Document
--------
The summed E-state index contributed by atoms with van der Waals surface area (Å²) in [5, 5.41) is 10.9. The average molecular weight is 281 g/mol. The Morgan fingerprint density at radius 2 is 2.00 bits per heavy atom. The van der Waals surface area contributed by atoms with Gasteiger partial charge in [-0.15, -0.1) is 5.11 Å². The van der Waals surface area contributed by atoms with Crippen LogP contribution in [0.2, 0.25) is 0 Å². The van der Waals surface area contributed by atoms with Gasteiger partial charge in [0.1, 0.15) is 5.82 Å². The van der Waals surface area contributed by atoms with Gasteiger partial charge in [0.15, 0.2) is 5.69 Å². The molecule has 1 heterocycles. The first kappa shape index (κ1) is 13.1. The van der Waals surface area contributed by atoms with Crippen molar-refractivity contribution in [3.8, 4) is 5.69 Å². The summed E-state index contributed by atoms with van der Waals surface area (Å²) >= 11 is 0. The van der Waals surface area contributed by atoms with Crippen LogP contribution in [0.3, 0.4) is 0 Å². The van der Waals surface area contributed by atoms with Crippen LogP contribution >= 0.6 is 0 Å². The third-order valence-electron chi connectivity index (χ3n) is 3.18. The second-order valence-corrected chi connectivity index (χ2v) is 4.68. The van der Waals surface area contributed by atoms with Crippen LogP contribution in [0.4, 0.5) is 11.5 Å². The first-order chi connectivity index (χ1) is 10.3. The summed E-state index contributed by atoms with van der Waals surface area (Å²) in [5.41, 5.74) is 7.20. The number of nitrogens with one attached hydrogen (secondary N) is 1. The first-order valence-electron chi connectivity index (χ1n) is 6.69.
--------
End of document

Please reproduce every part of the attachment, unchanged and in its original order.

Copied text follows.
The summed E-state index contributed by atoms with van der Waals surface area (Å²) in [5, 5.41) is 10.9. The average molecular weight is 281 g/mol. The Morgan fingerprint density at radius 2 is 2.00 bits per heavy atom. The van der Waals surface area contributed by atoms with Gasteiger partial charge in [-0.15, -0.1) is 5.11 Å². The van der Waals surface area contributed by atoms with Crippen LogP contribution in [0.2, 0.25) is 0 Å². The van der Waals surface area contributed by atoms with Gasteiger partial charge in [0.1, 0.15) is 5.82 Å². The van der Waals surface area contributed by atoms with Gasteiger partial charge in [0.15, 0.2) is 5.69 Å². The molecule has 1 heterocycles. The first kappa shape index (κ1) is 13.1. The van der Waals surface area contributed by atoms with Crippen molar-refractivity contribution in [3.8, 4) is 5.69 Å². The summed E-state index contributed by atoms with van der Waals surface area (Å²) >= 11 is 0. The van der Waals surface area contributed by atoms with Crippen LogP contribution in [0.3, 0.4) is 0 Å². The van der Waals surface area contributed by atoms with Crippen LogP contribution >= 0.6 is 0 Å². The third-order valence-electron chi connectivity index (χ3n) is 3.18. The second-order valence-corrected chi connectivity index (χ2v) is 4.68. The van der Waals surface area contributed by atoms with Crippen LogP contribution in [0.4, 0.5) is 11.5 Å². The first-order chi connectivity index (χ1) is 10.3. The summed E-state index contributed by atoms with van der Waals surface area (Å²) in [5.41, 5.74) is 7.20. The number of nitrogens with one attached hydrogen (secondary N) is 1. The first-order valence-electron chi connectivity index (χ1n) is 6.69.